‘A Heavy Price for Children’ report finds serious risk of death, violence and abduction
Some 3.6 million children in Iraq are at serious risk of death, injury, sexual violence, abduction and recruitment into armed groups, Unicef, the UN fund for children, has said in a new report “Children in Iraq are in the firing line and are being repeatedly and relentlessly targeted,” said Peter Hawkins, Unicef’s Iraq representative.
Its report, A Heavy Price for Children, says 10 per cent of children have fled their homes since 2014 when Islamic State swept into Iraq, seizing the Sunni cities of Ramadi, Falluja and Mosul. A third of the country’s children, or 4.7 million, are in need of humanitarian aid as fighting continues around Falluja and Mosul, the report says.
The number of children at risk has increased by 1.3 million over the past 18 months, it adds.
Nearly 1,500 children have been abducted: boys to join fighting units and girls to become sex slaves. They are subjected to torture and abuse, the report says.
Children are at risk from mines, improvised explosive devices and unexploded ordnance in five warring provinces, it has found. Such devices are planted intentionally along roads used by civilians, in private homes or in areas where children play.
Iraqi security forces have dismantled explosives hidden in dolls in Diyala, east of Baghdad. Children who survive explosions have injuries requiring specialised medical treatment their families cannot afford.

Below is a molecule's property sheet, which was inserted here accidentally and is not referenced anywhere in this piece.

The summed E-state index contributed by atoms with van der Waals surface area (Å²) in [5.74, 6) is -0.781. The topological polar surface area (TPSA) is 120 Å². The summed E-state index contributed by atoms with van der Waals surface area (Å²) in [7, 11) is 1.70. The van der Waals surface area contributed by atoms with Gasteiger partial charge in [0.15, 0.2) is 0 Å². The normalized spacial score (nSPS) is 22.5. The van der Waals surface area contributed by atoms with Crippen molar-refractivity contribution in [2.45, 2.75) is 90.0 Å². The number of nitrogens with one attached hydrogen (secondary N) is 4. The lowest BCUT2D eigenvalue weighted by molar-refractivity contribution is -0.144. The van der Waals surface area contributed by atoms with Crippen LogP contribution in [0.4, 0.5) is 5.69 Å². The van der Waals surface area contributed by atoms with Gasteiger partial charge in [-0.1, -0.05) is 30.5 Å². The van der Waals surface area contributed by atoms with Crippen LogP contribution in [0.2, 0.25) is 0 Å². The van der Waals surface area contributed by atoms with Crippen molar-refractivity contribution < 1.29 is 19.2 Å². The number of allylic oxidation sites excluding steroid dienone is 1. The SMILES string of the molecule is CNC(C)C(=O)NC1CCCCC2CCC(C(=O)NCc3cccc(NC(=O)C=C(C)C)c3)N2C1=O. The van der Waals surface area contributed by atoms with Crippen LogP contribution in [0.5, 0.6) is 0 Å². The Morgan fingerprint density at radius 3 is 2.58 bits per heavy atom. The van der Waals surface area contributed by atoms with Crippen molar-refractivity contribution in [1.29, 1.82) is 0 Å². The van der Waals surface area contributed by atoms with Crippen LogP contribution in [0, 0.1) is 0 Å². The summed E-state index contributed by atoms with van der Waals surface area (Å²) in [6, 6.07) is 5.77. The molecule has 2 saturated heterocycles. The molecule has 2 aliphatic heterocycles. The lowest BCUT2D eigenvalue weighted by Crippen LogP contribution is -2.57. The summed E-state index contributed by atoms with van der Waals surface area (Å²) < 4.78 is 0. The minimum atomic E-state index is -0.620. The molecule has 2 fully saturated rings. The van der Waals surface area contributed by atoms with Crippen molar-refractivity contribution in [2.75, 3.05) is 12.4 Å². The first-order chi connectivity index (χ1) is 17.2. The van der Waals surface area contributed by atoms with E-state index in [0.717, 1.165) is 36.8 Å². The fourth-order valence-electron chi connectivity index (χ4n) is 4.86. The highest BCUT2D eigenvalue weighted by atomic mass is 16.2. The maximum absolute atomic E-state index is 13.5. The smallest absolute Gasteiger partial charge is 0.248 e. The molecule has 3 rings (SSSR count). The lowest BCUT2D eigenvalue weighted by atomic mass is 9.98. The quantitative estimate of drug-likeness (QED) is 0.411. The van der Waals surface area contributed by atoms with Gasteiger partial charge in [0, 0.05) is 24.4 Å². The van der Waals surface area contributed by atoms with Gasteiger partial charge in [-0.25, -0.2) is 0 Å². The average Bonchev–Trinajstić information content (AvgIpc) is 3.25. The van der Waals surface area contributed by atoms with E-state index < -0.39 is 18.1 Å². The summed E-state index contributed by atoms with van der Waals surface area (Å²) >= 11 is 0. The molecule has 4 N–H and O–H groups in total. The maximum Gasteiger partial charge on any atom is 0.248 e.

Health services have been “severely disrupted” in all areas of Iraq affected by conflict although nearly all Iraqis received heath care before 1990, the report says. Internally displaced civilians place a huge strain on health care and staff, many of whom are forced to flee fighting. Hepatitis, cholera, typhoid, measles and pneumonia are on the rise.
A quarter of the 1.1 million mothers giving birth this year will do so without medical care, the report says. A fifth of Iraqi children die before they reach five while a quarter are stunted due to malnutrition, poor maternal health and disease. Nearly 75 per cent of households face a “shortage of food”.
Iraqi children suffer a lack of clean drinking water, it also says. Sewage leaking into pipes contaminates water while a million tons of raw sewage is dumped daily into the Tigris River in Baghdad province. The school system “is in a desperate state”, according to the report.
Unicef urged all parties to protect children, grant humanitarian access, and provide education and mental health services. Unicef called for $100 million (€90m) to address the crisis. “A failure to protect and nurture children now will result in social and economic costs down the road that will threaten the future of the country.”